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What could be next for Iran after President Raisi's death

MARY LOUISE KELLY, HOST:

What's next for Iran, given news of a helicopter crash in the fog in the mountains of Northern Iran - a helicopter that was carrying the president of Iran as well as the foreign minister and other officials? There were no survivors. So in one blow, Iran lost its top elected official and the man charged with steering its foreign policy. Well, Karim Sadjadpour, senior fellow at the Carnegie Endowment for International Peace, joins me now. Karim, welcome back.

KARIM SADJADPOUR: Great to be with you.

KELLY: How much instability might this introduce into a country that was already on edge in a region that was already on edge?

SADJADPOUR: In the near term, Mary Louise, I don't think this is going to destabilize Iran in that the institution of presidency in Iran is not a powerful institution. They didn't really oversee, certainly, Iran's external policies, its nuclear program or the direction of the country.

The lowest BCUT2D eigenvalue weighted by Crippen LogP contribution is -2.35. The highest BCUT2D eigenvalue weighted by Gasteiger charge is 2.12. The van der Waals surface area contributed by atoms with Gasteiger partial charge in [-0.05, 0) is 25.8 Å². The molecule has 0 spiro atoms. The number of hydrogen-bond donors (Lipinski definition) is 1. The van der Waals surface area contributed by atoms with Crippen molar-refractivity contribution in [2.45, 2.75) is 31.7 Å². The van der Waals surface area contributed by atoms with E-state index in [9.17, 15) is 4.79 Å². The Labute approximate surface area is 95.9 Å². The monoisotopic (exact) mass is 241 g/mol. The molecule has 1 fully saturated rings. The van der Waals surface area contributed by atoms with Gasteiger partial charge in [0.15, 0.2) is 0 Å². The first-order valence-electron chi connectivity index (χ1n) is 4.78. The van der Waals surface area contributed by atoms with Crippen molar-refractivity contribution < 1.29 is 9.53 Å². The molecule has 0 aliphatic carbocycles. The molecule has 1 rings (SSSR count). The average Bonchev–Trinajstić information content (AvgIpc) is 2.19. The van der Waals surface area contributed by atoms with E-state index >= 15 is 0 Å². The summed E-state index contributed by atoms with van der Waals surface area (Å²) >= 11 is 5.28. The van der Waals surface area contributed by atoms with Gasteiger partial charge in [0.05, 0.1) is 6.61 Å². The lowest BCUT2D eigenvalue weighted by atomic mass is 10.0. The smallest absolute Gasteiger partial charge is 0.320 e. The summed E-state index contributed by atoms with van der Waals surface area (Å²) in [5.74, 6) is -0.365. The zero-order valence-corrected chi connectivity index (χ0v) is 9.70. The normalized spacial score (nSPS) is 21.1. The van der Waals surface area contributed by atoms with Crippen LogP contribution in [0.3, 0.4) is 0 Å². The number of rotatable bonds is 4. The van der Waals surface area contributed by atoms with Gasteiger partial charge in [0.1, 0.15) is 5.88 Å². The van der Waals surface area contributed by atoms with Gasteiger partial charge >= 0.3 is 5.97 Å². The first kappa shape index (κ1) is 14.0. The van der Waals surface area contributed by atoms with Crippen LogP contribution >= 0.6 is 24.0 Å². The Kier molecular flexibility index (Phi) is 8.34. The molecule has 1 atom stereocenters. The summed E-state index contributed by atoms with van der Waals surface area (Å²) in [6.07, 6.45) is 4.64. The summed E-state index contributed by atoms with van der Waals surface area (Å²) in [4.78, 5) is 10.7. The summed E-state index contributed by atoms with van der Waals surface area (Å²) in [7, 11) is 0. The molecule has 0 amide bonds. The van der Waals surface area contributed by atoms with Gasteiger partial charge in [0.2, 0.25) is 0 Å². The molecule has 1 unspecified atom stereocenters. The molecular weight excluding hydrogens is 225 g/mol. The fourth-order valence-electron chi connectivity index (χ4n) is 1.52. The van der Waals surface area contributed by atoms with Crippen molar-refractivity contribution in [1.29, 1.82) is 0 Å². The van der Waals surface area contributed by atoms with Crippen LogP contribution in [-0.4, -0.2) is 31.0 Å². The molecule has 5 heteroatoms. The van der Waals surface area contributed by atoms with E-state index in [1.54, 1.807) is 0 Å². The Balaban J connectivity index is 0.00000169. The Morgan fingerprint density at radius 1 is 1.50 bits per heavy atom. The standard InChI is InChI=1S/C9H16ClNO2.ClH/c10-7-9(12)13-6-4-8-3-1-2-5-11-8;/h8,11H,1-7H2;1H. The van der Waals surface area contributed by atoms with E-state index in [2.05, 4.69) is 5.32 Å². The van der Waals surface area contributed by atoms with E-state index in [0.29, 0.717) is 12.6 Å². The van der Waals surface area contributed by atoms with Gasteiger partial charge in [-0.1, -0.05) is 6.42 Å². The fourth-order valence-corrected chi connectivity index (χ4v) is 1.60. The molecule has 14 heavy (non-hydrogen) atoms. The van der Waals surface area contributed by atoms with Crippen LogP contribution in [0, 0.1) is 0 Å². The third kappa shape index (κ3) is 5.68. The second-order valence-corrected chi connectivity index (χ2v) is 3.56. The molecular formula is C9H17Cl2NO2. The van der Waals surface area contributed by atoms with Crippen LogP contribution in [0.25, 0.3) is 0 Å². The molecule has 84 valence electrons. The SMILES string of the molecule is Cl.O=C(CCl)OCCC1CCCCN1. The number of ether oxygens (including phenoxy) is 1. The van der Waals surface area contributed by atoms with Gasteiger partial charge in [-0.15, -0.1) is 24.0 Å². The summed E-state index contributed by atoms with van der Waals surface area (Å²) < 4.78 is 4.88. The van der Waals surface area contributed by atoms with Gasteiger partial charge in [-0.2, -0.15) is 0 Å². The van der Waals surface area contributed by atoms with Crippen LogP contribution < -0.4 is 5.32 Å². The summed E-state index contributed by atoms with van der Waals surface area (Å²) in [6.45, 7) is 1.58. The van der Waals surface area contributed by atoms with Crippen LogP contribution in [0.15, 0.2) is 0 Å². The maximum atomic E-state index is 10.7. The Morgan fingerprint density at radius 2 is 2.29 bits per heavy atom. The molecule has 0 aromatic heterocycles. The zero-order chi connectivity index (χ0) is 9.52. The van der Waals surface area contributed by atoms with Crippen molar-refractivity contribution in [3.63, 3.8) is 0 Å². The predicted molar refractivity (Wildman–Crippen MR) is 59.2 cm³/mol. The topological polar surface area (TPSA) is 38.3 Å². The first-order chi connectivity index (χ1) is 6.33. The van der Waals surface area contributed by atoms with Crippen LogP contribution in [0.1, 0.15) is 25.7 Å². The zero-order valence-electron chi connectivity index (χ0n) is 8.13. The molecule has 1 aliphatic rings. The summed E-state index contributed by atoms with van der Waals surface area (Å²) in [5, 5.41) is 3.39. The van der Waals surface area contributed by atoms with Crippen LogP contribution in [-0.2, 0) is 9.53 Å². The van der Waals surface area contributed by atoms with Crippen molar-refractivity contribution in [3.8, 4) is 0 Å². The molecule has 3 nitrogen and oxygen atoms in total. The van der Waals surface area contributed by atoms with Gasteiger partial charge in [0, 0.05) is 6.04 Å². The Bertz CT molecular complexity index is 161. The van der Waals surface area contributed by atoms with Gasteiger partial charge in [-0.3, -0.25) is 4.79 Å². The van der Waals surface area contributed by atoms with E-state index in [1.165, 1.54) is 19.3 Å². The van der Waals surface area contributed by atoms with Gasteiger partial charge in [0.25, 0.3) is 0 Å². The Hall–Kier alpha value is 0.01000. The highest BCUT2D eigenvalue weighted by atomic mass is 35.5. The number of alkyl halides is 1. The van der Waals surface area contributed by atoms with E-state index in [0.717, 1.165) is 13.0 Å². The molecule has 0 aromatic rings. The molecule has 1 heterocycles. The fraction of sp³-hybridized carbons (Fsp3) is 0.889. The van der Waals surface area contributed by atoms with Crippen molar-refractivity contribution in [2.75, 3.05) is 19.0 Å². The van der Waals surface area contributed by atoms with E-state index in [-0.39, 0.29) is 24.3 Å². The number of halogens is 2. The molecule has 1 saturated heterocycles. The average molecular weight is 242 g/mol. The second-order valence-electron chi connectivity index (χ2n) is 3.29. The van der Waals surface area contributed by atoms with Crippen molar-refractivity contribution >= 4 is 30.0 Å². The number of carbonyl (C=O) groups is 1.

KELLY: I mentioned he was the top elected official, but clerics run Iran. Yeah.

SADJADPOUR: Exactly. So I think what this does is it introduces great uncertainty when it comes to Iran's political succession. Iran is ruled by Ayatollah Ali Khamenei. He is an 85-year-old supreme leader, arguably the longest-serving dictator in the world. And President Raisi was widely thought to be one of two potential successors to Khamenei, with the other being Khamenei's son, Mojtaba.